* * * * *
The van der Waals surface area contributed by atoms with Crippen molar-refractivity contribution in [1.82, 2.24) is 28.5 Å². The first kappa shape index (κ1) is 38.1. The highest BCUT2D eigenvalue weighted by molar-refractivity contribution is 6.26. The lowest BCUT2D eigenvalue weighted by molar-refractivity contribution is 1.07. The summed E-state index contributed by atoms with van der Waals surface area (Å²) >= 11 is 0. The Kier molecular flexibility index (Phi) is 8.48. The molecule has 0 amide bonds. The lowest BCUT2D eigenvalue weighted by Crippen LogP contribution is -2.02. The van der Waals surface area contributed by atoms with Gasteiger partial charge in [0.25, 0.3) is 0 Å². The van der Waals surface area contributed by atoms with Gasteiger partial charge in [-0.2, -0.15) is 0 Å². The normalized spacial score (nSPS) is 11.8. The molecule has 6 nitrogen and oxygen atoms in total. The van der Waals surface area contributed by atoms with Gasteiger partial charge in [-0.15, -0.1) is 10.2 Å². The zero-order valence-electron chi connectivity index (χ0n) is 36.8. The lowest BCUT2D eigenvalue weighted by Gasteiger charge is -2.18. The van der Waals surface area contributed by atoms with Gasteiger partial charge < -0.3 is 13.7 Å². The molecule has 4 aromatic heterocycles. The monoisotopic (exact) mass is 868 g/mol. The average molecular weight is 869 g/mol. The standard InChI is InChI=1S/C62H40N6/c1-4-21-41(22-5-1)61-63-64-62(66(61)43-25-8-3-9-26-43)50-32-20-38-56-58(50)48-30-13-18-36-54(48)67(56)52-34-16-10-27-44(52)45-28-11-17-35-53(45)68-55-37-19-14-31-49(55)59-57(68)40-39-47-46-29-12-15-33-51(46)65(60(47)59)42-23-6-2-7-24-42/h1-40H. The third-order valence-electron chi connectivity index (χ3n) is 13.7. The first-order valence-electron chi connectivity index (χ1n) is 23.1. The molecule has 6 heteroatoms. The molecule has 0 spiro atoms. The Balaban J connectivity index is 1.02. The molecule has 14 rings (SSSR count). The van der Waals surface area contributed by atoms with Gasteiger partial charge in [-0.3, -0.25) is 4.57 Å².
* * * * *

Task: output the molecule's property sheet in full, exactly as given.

The van der Waals surface area contributed by atoms with Crippen molar-refractivity contribution in [1.82, 2.24) is 28.5 Å². The first kappa shape index (κ1) is 38.1. The highest BCUT2D eigenvalue weighted by molar-refractivity contribution is 6.26. The lowest BCUT2D eigenvalue weighted by molar-refractivity contribution is 1.07. The summed E-state index contributed by atoms with van der Waals surface area (Å²) >= 11 is 0. The Kier molecular flexibility index (Phi) is 8.48. The molecule has 0 amide bonds. The lowest BCUT2D eigenvalue weighted by Crippen LogP contribution is -2.02. The van der Waals surface area contributed by atoms with Gasteiger partial charge in [0.25, 0.3) is 0 Å². The van der Waals surface area contributed by atoms with Gasteiger partial charge in [-0.2, -0.15) is 0 Å². The normalized spacial score (nSPS) is 11.8. The molecule has 6 nitrogen and oxygen atoms in total. The van der Waals surface area contributed by atoms with Gasteiger partial charge in [-0.15, -0.1) is 10.2 Å². The zero-order valence-electron chi connectivity index (χ0n) is 36.8. The lowest BCUT2D eigenvalue weighted by Gasteiger charge is -2.18. The van der Waals surface area contributed by atoms with Gasteiger partial charge < -0.3 is 13.7 Å². The molecule has 4 aromatic heterocycles. The monoisotopic (exact) mass is 868 g/mol. The average molecular weight is 869 g/mol. The standard InChI is InChI=1S/C62H40N6/c1-4-21-41(22-5-1)61-63-64-62(66(61)43-25-8-3-9-26-43)50-32-20-38-56-58(50)48-30-13-18-36-54(48)67(56)52-34-16-10-27-44(52)45-28-11-17-35-53(45)68-55-37-19-14-31-49(55)59-57(68)40-39-47-46-29-12-15-33-51(46)65(60(47)59)42-23-6-2-7-24-42/h1-40H. The third-order valence-electron chi connectivity index (χ3n) is 13.7. The first-order valence-electron chi connectivity index (χ1n) is 23.1. The molecule has 6 heteroatoms. The molecule has 0 spiro atoms. The Balaban J connectivity index is 1.02. The molecule has 14 rings (SSSR count). The van der Waals surface area contributed by atoms with Gasteiger partial charge in [-0.3, -0.25) is 4.57 Å².